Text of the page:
ArtsAutosBooksBusinessEducationEntertainmentFamilyFashionFoodGamesGenderHealthHolidaysHomeHubPagesPersonal FinancePetsPoliticsReligionSportsTechnologyTravel

State Required Courses to Become an Electrician

Updated on August 20, 2012

Each State's Requirements are Different

Taking electrician courses is not the only thing an individual needs to do in order to become an electrician. Every state has different requirements for licensing and in fact, every state is different in regards to which types of licenses they offer for electricians. It's great for individuals to be able to take an electrician training program offered in their community through a technical or vocational school. However, some of the best training programs for electricians are offered by national electric associations that have training centers throughout the country.

One of the first steps in becoming an electrician is finding out exactly what your state’s license requirements are as well as the various types of licenses they require. This information can be found online through state portals, meaning the appropriate state agency that governs state licensing (states are different in that respect also as each state assigns the job of overseeing licensing to the state agency of their choice). Many representatives such as career counselors at technical or vocational schools also have this information to provide to students. If they don’t have the information on hand, they should be able to tell you how to get it for your state.

How to Prepare for the Electrician State Exam

It's very important to make sure that any electrician courses you take will count towards the academic hours required by state to become eligible to take licensing exams. Some vocational schools have very limited programs that merely prepare you for an accredited technical training program. In some of those vocational schools little if any of the hours spent count towards actuals state requirements; however they do prepare students for the correct level of training.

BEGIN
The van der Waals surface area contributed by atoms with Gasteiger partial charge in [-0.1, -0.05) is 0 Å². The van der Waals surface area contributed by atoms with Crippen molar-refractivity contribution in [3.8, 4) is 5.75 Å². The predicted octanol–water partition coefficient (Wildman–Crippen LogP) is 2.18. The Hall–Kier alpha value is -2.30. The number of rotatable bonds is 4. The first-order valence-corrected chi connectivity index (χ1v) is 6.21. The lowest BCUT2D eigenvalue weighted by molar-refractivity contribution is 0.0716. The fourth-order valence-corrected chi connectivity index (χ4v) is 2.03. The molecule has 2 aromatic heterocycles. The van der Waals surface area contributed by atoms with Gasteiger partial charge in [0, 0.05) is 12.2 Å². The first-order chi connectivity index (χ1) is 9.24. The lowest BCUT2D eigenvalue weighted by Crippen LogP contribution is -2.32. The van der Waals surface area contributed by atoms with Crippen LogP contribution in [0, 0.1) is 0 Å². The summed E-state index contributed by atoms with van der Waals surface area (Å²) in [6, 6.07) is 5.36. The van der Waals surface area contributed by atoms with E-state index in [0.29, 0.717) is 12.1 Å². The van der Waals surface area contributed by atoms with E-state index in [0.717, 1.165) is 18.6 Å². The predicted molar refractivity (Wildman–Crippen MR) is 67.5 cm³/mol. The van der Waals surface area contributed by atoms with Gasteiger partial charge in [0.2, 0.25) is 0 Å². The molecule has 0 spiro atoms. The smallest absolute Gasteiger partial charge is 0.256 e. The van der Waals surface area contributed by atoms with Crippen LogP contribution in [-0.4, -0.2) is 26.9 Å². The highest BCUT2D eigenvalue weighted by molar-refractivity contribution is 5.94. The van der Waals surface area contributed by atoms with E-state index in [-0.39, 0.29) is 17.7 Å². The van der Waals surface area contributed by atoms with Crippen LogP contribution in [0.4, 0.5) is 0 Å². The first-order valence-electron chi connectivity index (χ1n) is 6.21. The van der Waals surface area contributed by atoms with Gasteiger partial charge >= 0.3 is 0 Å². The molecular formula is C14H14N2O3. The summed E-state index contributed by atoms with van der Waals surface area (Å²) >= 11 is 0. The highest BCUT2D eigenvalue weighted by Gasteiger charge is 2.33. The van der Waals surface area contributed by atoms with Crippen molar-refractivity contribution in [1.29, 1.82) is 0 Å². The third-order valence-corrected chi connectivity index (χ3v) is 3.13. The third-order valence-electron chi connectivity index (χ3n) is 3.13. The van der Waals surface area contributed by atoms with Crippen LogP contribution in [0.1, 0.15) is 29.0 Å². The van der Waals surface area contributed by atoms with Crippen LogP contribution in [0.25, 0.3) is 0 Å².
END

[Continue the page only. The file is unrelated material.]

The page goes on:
One way to ensure you get the proper electrical training from the beginning is to enroll in a program offered by national electrical associations. These associations have training facilities throughout the United States. They make sure students get the exact technical training and number of hours in an academic setting that particular state requires. These types of training centers also have well equipped electrical labs. This allows students to get hands-on experience with electrical materials and tools of the trade while practicing various types of installations, repairs, etc… All the while, students are under the supervision of an instructor in the safety of a “shop” setting.

Source

How National Electrical Contractors Association Can Help

Additionally, training centers operated by national electrical associations pair up students with local electrical contractors so that they are able to begin working in the field as soon as possible. This allows students to earn while they are learning, and to start accruing the necessary hours working in the field as soon as possible. Some of those positions will turn in to permanent jobs upon graduation. If not, then most of these associations will help students obtain a job in the electrical field after graduation.

Since taking electrician courses is not the only thing an individual needs to do in order to meet their state's requirements for electrical licenses, it's advantageous to enroll in an electrical training program designed to provide an opportunity to work in the electrical field while working on the academic requirements of the training program. The guidance of training centers run by national electrical associations ensures individuals will get the appropriate training needed for their state. In fact, these associations can streamline the process of becoming an electrician by offering working opportunities in conjunction with the academic training required to qualify for state licensing exams.

Electrical Courses

Comments

    0 of 8192 characters used
    Post Comment

    No comments yet.

    Click to Rate This Article